Peyton Manning spent 18 years in the NFL, rewriting the NFL record book and winning two Super Bowls along the way. And a few years before Manning arrived in the league, John Elway did the same thing on his way to the Hall of Fame.
Those are two of the greatest quarterbacks who ever lived, and combined they may know more about the position and offensive football than any two people in history.
Manning once called new Jets coach Adam Gase "the smartest guy I know."
Elway once called Gase a "genius."
And when those two old quarterbacks talk about a coach like that, everyone else should listen.
The Jets obviously did, and that's the bottom line on why they hired the 40-year-old Gase to be the 19th coach in their franchise history. They are hoping some of that genius will rub off on Sam Darnold, their 21-year-old franchise quarterback.
That's what this whole search was about - finding a guru who could guide Darnold through his formative years and get the most out of him as quickly as possible. Manning felt so strongly about Gase's ability to do so that he made a personal plea to Jets CEO Christopher Johnson in a phone call, a source confirmed.
In fact, the best season of Manning's storied career came with Gase as his offensive coordinator in Denver, even though Manning was 37 and still coming back from multiple neck surgeries at the time.
Sure, maybe a lot of coaches could've succeeded with Manning, even at that stage of his career. But Gase has also had success with Jay Cutler and Tim Tebow. And he even squeezed production out of Brock Osweiler and journeyman Matt Moore.
"Other than Peyton he hasn't had much to work with, but look at what he's gotten out of some of these guys," said one NFC executive. "He's great with quarterbacks. They love him. He gets things out of them that few others could."
It's true that most of Gase's quarterback proteges have been flawed. Yet he squeezed just enough out of Tebow as his quarterbacks coach in Denver in 2011 to help the Broncos to the second round of the playoffs. In 2015, as the Bears offensive coordinator, he helped Cutler cut way down on his turnovers (only 11 interceptions) and record the highest passer rating of his career (92.3).
He also got just enough wins out of Osweiler and Moore to keep the Dolphins in contention, and even earn one playoff berth, while quarterback Ryan Tannehill was missing half of the team's games.
Gase's best work, though, and the work that got him on the NFL's head coaching carousel, came in Denver with Manning when he was the quarterbacks coach in 2012 and offensive coordinator in 2013-14. No one was sure Manning would even still be able to play when he first got to Denver, yet those turned into three of his finest NFL seasons. His 5,477-yard, 55-touchdown, 10-interception performance in 2013 was the best as the Broncos set several NFL offensive records and made a Super Bowl run.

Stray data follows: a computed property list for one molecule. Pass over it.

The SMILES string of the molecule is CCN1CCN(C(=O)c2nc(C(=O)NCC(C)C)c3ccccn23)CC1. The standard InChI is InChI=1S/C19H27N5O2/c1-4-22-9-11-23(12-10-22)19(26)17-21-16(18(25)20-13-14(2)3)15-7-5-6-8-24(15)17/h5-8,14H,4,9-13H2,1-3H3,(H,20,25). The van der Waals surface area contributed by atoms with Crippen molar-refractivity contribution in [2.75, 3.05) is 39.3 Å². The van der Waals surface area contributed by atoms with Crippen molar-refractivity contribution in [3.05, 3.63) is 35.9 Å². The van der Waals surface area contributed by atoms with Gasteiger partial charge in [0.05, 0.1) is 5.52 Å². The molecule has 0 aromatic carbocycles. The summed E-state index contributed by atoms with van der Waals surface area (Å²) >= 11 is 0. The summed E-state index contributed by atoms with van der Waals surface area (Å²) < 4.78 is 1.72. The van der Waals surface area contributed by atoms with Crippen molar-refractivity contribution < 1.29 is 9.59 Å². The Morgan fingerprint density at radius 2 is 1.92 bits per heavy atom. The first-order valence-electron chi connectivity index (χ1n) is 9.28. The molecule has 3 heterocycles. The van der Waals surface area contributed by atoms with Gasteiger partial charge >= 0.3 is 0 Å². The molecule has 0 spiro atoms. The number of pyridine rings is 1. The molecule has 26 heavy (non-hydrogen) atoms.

And it's not like he was just holding a clipboard for Manning, either. Manning has a reputation for being an overly demanding player who can be tough on teammates and coaches. But Gase's work ethic and football brain clearly earned his respect.
"I really like Gase," Manning told Sports Illustrated's MMQB back in 2014. "I like playing for guys that are smarter than me and work as hard as me. Gase is there before I get there in the morning. That's what I like about Adam. He's always working, always thinking."
Manning has praised Gase for his play-calling, his innovation, his willingness to adjust. So just imagine all of that knowledge being shared with the young Darnold. The Jets obviously do.
Some of their offensive players were not happy with what they considered a lack of creativity and aggressiveness under Jets offensive coordinator Jeremy Bates last season. They felt Darnold had the ability to do more than he was being asked to do.
Late in the season, the Jets opened up the playbook and Darnold relaxed. As a result, he completed 64 percent of his passes for 931 yards and six touchdowns with only one interception over the final four games of the season. That was good for a passer rating of 99.1. To some players that proved the point that Darnold wasn't being challenged enough. They felt Bates' play-calling and direction were stunting his growth.
Obviously there's still plenty of untapped potential in Darnold, which the Jets are hoping Gase can tap into quickly. This will be the first true, star young quarterback he'll have to develop. Tannehill was already 28 and four seasons into his NFL career when Gase arrived in 2016. That year, actually, Tannehill was thriving with a career-best completion percentage of 67.1, 2,995 yards, 19 touchdowns and 12 interceptions before he missed the last three games with injuries.
He missed all of the 2017 season too. In fact, he missed 24 of the 48 games that Gase coached in Miami. So he never really had a chance to develop Tannehill the way he'll have with Darnold now. And the Jets obviously trust that Gase will develop him well -- because nothing is more important to the franchise than what happens with Darnold next.
"He'll be great for Darnold," the NFC executive said. "How he handles everything else that comes with the job remains to be seen. But he'll get the most out of the quarterback. He always does."